Adding sea salt to fresh goat cheeseOpen the cheesecloth and put the cheese into a bowl. At this point you can season it anyway you’d like. I just added sea salt. Then place it on some saran wrap and roll it into a log shape. Cover and refrigerate. The longer you refrigerate this cheese the drier and more flavorful it becomes.

The next day I cut the log into 3 pieces. I rolled one in fresh black pepper, the other in some herbs, and the third I left plain… perhaps to enjoy with some nuts and honey!

Fresh herbed goat cheese on a multi-grain cracker - enjoy!

Fresh herbed goat cheese on a multi-grain cracker – enjoy!

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24 Responses to Cheese Making in my own kitchen!

  1. Kyla says:

    Did you use rennet for the goat cheese? It is not listed in the ingredients, but you mention it in the instructions. Also, where did you buy the Rennet, not something I’ve seen before.

    • Hi Kyla! Yes, I did use Rennet for the goat cheese. Thanks so much for pointing that out to me (I adjusted the recipe ingredients). Even though I used the Rennet, I don’t really think I needed to. Next time I am going to just try it with the lemon juice. I bought the Rennet at Whole Foods, as they didn’t have it at the regular grocery store. The type at Whole Foods is vegetarian. Are you going to give cheese making a try at home? 😉

  2. Recipe Chefs says:

    Excellent post thanks for sharing. Food is something I can enjoy all around. If I’m not eating it. I’m reading and looking at pictures about it.

  3. Anette says:

    Love this blog on making cheese. I have been intrigued for quite some time and made cottage cheese a week ago. I was quite impressed with my effort and really enjoyed it. I would love to make some real cheese now but can not find a recipe that is easy without fancy ingredients. I have never before heard of Rennet and do not know if it is even available in South Africa. Do you have some other ideas of what I can use. The cottage cheese that I made was basically milk that you curd with some salt added – nothing fancy.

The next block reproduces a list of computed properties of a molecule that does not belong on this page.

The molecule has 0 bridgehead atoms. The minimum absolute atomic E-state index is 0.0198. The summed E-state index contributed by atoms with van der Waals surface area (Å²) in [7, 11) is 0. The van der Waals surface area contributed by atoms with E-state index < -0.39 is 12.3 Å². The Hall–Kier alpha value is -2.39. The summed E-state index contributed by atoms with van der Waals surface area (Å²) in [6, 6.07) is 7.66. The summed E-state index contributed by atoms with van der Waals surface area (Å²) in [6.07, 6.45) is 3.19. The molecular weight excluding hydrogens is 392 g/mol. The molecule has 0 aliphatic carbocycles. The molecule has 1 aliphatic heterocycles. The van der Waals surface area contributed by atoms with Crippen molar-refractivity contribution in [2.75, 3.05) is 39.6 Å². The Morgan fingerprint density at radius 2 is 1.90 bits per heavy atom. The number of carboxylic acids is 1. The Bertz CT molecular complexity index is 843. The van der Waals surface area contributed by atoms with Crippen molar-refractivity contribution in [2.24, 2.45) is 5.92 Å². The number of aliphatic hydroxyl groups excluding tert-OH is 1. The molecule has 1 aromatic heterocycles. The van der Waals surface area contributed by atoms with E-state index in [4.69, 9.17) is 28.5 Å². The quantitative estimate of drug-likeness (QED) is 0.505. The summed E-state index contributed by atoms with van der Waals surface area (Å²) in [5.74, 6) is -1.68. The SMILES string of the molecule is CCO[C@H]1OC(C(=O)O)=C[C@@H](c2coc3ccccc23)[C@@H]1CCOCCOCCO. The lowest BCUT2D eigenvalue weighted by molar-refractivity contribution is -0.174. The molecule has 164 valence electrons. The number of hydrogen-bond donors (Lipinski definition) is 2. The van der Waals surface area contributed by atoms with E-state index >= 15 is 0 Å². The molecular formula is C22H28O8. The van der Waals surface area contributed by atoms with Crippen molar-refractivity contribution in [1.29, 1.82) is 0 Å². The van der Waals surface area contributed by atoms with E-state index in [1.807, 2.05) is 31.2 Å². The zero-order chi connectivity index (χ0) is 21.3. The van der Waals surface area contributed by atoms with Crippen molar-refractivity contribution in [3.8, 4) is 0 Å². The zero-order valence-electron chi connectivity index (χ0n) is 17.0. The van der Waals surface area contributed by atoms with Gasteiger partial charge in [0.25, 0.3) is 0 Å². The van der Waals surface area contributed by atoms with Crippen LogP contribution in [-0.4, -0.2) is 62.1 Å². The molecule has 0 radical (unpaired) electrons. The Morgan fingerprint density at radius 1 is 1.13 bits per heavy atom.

• Hi Anette! I’m glad you enjoyed my cheese post! From different things I’ve read on the internet I believe you can make cheese without using the Rennet. You basically need some type of acid, so lemon juice or vinegar would work. I’d love to hear how your next cheese making session turns out! I looked online and there are places you can order the Rennet in South Africa. Here’s a link to one of them:

  4. Dionne Wilson says:

    Fromage de Chevre is my all time favorite cheese! I can’t believe it looks so easy to make, I will definitely be stopping by whole foods and trying this. They have the goats milk as well, right? Cause I don’t think I usually see that in regular grocery stores..

    Love!!

  5. There’s a company just south of Brisbane that’s putting on a “How to Make Cheese” course next month and I have been thinking, “should I???” After looking at your method and photos I think I have to go. :)

  6. LARRY CROWEL says:

    My favorite daughter, with one of my favotite dishes.

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  9. Daantje says:

    Hi what a great feeling it is to make cheese! I’m experimenting right now 😀
    But one problem, i don’t have rennet, where can I buy or order it? Please give me a link about it.

    Thanks!

  10. Daantje says:

    Thank you!!

    Did you already make other cheeses?
    Like feta or Gouda?

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  12. schalk du plessis says:

    please inform me where to get hold of rennet – i am interested in taking up cheesemaking as a hobby – thanks